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Spec Tech: Xenolinguistics

July 29, 2010

Imagine that you’ve just encountered an alien life form. Once you’ve gotten over the initial shock/excitement/etc. of discovering that we are indeed not alone in the universe, you of course want to find out all about it: where it comes from, what its home world is like. Assuming it’s sentient, you’ll also want to know what kind of society it comes from, what kind of life its people lead, and what kind of technology they have available. Clearly the best way to find out all this information is to ask. But first you have to learn the language.

In fictional universes the languages are often in many ways just like English or German or Finnish, and in many cases they even are ours, just slightly modified (e.g., Galactic Basic in Star Wars, High Speech in The Dark Tower series). However, there are plenty of earthly languages more different from English and Finnish than are science fiction and fantasy languages such as Mandalorian and Quenya. Authors typically choose anthropomorphic protagonists and antagonists because it’s more difficult to empathize with and understand the motivations of characters who are too wholly other. But contrary to the route many authors choose, the steps involved in communicating with an alien being would not simply be “learn the language”.

First you’d have to discover if they even had a language. This might not be as simple as it sounds, because they might communicate in a way that humans could not perceive as structured communication (telepathy, chemical signals like those many insects use, electromagnetic emission above or below the visible light spectrum – below 380nm or above 760nm). Humans tend to make a lot of assumptions about the universality of certain features of languages (yes – even linguists), and many of these assumptions are not well-founded even for human languages, much less necessarily valid for alien languages.

Even in the simple case of a lifeform emitting some type of sound, you’d have to figure out whether or not it was communication, and then whether or not it was language. Noise emission could be unintentional, as humans radiate heat, or it could be a response to the environment or the lifeform’s internal state. And if it does have a repeating pattern of some sort, the question would still remain as to whether or not it was limited to a finite series of fixed calls, as in monkeys and dogs, or whether it was an infinitely variable system of communication, as in human language.

This is an important point – while most authors choose the assume that a sentient race would have developed language akin to human language, this is not necessarily a fixed universal. It would certainly possible for a moderately intelligent and sentient race of beings to not have developed a complex language like those humans use. Linguists and neuroscientists have firmly established that there is a genetic component to language, and that the ability to acquire and use language is not strictly correlated with intelligence. This is why of all the species on Earth only humans have an infinitely variable arbitrary system of communication that can be used to refer to distal points in space and time.

Even once language the existence of a language per se has been established, there’s still the question of perceiving and reproducing the sounds in that language. An alien lifeform would doubtless have an acoustic production tract significantly different from humans, and thus it’s not a given that humans would be even physically able to distinguish the sounds it produced, much less reproduce them. Certainly there would be ways around this. If the language is spoken in the 40k-80k Hz range, you could simply pitch shift a recording down to the human hearing range. More difficult might be a case in which the language was spoken in a very narrow range, say 300-350 Hz, with 10 or 15 tonal distinctions within that range. On the other hand, we might not expect any such language to exist, regardless of differences in cognitive processing and acoustic production, since the natural evolution of any system of communication should favor ease of perceptibility.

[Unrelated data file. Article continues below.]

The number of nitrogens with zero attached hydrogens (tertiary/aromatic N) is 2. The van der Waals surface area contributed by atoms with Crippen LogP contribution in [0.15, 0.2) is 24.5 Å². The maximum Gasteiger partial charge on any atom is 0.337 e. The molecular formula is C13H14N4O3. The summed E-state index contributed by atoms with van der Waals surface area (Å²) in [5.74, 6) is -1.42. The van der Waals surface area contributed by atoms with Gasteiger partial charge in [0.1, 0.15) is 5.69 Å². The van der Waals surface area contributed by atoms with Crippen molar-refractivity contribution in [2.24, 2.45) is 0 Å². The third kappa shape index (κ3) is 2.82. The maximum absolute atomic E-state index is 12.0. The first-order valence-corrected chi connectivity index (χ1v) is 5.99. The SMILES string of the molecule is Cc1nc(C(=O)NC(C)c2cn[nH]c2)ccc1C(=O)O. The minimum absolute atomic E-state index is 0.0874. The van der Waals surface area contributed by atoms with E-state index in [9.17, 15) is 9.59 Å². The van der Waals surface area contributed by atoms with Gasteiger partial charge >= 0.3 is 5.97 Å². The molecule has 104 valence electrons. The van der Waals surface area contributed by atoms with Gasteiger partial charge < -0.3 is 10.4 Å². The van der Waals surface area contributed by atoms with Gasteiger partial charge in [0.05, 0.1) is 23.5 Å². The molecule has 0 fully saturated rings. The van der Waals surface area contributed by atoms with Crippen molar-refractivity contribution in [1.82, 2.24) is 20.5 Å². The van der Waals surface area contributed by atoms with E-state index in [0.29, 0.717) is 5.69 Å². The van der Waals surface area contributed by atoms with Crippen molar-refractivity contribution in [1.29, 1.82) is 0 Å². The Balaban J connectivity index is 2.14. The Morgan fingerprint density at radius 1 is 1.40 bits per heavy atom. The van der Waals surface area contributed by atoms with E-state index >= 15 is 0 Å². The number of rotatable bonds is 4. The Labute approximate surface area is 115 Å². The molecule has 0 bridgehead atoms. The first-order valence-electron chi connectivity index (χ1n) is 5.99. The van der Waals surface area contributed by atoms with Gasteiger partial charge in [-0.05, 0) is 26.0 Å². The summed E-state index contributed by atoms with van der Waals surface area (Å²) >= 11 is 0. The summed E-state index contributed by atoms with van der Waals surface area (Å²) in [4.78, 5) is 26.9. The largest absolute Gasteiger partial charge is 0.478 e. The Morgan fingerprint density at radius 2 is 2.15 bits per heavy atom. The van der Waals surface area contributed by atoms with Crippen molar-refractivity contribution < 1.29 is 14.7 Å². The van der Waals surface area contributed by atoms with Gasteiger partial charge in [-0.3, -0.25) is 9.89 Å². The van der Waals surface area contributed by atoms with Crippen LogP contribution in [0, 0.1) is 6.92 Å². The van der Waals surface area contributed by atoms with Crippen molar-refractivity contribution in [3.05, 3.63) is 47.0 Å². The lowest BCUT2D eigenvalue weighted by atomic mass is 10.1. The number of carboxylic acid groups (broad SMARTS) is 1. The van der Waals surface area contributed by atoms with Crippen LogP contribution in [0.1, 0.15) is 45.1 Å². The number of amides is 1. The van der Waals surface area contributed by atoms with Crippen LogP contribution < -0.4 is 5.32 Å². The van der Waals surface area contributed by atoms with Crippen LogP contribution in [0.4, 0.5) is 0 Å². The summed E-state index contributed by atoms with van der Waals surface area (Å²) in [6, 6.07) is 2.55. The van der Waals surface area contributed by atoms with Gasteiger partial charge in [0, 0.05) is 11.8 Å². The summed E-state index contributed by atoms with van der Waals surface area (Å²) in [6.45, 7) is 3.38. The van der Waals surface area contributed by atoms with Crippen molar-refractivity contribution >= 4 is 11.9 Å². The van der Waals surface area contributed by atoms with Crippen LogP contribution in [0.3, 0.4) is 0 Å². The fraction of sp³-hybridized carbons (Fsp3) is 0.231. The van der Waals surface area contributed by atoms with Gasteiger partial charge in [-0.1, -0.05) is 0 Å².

In addition, there’s no reason to think that the facts on phonology (pronunciation and patterning of sounds in a language), syntax (the order of words in a language), or semantics (meaning) would be anything like human language. While many linguists believe in a Universal Grammar underlying all human languages, alien languages would not necessarily have the same Universal Grammar, since they would have evolved a different Language Acquisition Device that could have different grammar rules in it, rules that might make no sense from a human language standpoint, or even from a human cognition standpoint.

What does this mean for the author? Don’t limit yourself to what you know – or better yet, expand your knowledge beyond what’s close at hand. While English and other European languages have certain basic features, such as fixed word order within a sentence, tense marking on verbs that shows when in time an action happened, and sounds that use the lips, not all human languages have these features. Some languages allow the subject, verb, and object to appear in any order. Some languages have no fixed way of indicating when in time an event occurred, and may focus instead on the state of completion of the event itself, rather than its temporal relation to the speech time. Some languages have no sounds that use the lips, e.g., p, b, f, v, and some languages have no nasal sounds, e.g., m, n. Given that some human languages, like Tillamook, Blackfoot, and Warlpiri, seem so alien to speakers of English, Spanish, or Hindi, it’s good to keep in mind that alien languages would probably even more, well, alien.

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